Not much was going on this week, except an impromptu trip to Toledo. I’ve been obsessing over this damasquino stuff, and Toledo is the place to buy it. No one else was really interested in going, so I ended up making the trip myself. I left Thursday afternoon after class. It’s unfortunate because there’s no direct bus from Granada to Toledo, so I had to take the five hour bus up to Madrid, go to a different bus station and then take the hour long bus ride to Toledo. I didn’t get there until eleven at night and had to walk to my hostel in the dark. It was a bit nerve racking for me, but I had a map and good directions, so I found it easily enough. The hostel is tucked in just inside the old walls of the city. It reminded me a lot of our hostel in Ronda—basically an apartment converted into a small hostel with five small rooms.
I had three other roommates, but we didn’t talk much, and I just went to sleep. I woke up early the next morning and was checked out by 8:15. It was a bit chilly when I went
outside since I only had my light jacket. It’s a sad thing happening in Spain right now. We had all that sun and warmth in March, but it’s gone away for cold and rainy in April. At least it was sunny Friday for my city touring. The guy working at the hostel had circled some things on my map to see and told me which street had the best damasquino. My first stop was Plaza Zocodover. This is an interesting plaza because, unlike most plazas, it isn’t a rectangle. Since the area isn’t flat, they couldn’t make the traditional rectangle so it’s an irregular triangle instead.
I wandered down one street from the plaza to the Alcazar, which was an old fort and Roman palace, it now houses the Museum of the Army. I didn’t go in because it was only 9:00, and it didn’t open until 10:30. That was the bad thing about leaving the hostel so early: everything would be closed for at least another hour. I decided to move on and come back later. I moved on down the street and found the Cathedral. This is an interesting building because it has two towers, one much
taller than the other. The second tower was planned to be built just as tall, but the foundations started sinking because it was too heavy, so they had to stop.
More wandering along the winding roads of Toledo led me to the monastery of San Juan de los Reyes and the Bridge of San Martin. After taking a rest (Toledo is very hilly) I trekked back up the city center to find my damasquino. There is a road with store after store selling the stuff along with the famous Toledo steel swords and knives. I found one and bought a few pieces of jewelry and left wishing I had more money. All of it was so beautifully made, and there was so much more than jewelry. They had ornate plates, mini knives, decorative pens and envelope openers, vases, and other little knickknacks. Just go to Google and type in damasquino and look at the pictures. You’ll know what I’m talking about.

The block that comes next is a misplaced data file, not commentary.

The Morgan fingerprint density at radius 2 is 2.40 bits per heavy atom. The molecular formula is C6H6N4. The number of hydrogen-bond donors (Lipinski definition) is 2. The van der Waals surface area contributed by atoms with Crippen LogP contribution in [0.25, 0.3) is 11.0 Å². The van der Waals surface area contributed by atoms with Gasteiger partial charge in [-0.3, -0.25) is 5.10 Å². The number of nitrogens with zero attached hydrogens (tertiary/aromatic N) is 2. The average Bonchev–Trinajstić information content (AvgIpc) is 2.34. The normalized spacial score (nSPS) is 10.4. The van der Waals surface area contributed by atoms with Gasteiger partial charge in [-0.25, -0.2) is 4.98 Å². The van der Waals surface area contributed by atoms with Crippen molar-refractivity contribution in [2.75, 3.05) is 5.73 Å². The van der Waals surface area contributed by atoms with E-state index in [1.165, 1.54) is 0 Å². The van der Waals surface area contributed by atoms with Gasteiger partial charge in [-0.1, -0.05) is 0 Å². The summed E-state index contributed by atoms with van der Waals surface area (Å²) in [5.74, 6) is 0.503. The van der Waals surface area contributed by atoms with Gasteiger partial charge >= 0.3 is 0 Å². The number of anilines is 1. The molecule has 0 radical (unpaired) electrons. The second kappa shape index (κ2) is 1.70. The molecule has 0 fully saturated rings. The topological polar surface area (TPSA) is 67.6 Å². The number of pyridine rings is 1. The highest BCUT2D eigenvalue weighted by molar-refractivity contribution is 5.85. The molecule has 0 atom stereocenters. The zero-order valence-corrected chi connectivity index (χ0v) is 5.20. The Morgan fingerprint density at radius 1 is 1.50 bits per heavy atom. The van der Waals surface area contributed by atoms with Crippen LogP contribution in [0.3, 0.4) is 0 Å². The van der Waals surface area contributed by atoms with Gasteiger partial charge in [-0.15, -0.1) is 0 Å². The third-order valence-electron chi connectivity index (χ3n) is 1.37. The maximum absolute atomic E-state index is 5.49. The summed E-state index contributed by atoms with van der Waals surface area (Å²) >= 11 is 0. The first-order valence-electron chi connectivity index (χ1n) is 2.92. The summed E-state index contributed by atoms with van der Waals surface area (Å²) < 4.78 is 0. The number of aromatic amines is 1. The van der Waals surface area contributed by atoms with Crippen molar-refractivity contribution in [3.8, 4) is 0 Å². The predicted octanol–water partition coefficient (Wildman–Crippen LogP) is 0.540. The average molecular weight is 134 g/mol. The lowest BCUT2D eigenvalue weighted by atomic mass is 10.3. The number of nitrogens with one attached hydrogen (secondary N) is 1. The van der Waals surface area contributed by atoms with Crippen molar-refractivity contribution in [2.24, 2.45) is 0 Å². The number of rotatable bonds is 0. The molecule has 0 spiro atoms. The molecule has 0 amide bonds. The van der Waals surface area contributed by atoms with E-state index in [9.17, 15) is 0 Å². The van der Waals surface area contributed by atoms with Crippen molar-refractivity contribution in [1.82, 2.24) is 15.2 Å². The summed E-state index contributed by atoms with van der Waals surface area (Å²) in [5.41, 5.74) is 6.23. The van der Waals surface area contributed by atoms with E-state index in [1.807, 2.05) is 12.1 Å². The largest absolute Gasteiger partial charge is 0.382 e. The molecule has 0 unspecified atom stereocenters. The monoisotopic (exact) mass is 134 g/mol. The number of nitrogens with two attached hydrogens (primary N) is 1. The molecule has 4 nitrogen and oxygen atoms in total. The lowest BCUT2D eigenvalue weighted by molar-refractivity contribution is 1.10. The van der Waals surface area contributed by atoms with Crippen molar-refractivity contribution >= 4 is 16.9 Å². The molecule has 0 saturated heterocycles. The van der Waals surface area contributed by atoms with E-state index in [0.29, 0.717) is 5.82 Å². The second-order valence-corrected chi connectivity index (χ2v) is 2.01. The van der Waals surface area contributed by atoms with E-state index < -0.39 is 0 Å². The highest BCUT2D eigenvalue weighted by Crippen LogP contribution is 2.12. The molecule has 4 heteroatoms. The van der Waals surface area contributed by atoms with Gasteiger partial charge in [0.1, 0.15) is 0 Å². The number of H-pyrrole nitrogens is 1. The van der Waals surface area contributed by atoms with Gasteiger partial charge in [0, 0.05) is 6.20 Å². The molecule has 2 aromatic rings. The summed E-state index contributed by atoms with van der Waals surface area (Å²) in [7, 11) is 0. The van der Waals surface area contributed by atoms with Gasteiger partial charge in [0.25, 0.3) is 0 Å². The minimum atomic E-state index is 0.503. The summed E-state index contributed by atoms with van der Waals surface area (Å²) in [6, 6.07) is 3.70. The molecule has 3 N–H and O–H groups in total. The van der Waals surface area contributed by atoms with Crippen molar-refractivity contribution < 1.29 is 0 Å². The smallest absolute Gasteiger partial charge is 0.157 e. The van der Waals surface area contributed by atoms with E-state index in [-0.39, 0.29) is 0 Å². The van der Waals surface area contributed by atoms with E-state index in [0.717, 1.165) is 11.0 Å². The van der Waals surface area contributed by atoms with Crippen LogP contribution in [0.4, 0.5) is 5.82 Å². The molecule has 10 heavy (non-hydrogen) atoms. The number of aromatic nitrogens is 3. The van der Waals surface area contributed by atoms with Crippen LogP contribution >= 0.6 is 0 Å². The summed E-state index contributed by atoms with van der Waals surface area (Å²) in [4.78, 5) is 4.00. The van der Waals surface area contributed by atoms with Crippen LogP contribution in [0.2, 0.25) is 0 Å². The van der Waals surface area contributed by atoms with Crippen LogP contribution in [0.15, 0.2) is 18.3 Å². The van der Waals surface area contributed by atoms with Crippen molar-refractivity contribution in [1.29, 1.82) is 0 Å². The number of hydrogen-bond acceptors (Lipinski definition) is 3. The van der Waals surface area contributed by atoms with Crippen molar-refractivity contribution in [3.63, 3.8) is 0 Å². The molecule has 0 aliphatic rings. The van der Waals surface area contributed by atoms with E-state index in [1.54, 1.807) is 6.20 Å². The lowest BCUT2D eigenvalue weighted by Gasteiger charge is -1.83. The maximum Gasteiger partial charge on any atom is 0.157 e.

After this I basically had no more cash on me. I only spent about 50 euros, but that was all I had brought. I’ve said it before, but I’m running low on funds. I had already seen
basically all of the city and it was only noon. My bus wasn’t leaving until 2:30, but I didn’t want to sit around for two more hours doing nothing, so I went to the bus station and changed my ticket. I also preferred to get home before 9:30. The bus ride was pretty uneventful. I tried to sleep most of the way since my iPod died and I had nothing else to do. Toledo wasn’t a very exciting trip, but I got to see one of the oldest cities in Spain and wander around the beautiful streets for a day.
My friend from Paris is on vacation, so he’s making a trip around Spain seeing all his friends, and he stayed for a few days in Granada. We met up on today to catch up. I haven’t seen him since freshman year when he was the French language lab assistant at Central my freshman year. We found a teteria to have some tea and talk. It was a nice day, so we went walking around Granada and ended up at the Alhambra. We didn’t have tickets so we couldn’t go in, but we walked around the paths up there,
and it was very beautiful. I’m a little ashamed now that I haven’t been up to see it before since I’ve been living here for three months. But I’m taking my family there when they come to visit, so I’ll get to it before I leave. I had class at 6:30 so we wandered back down to the city and walked home. I’ve gotten so used to living in Granada that I’m out of tourist mode. I haven’t been out exploring the city in a long time; I’m too comfortable with my daily haunts. I realized today that I still have a lot more of the city to see before I leave, and I only have four and half weeks to do it. Better get started.
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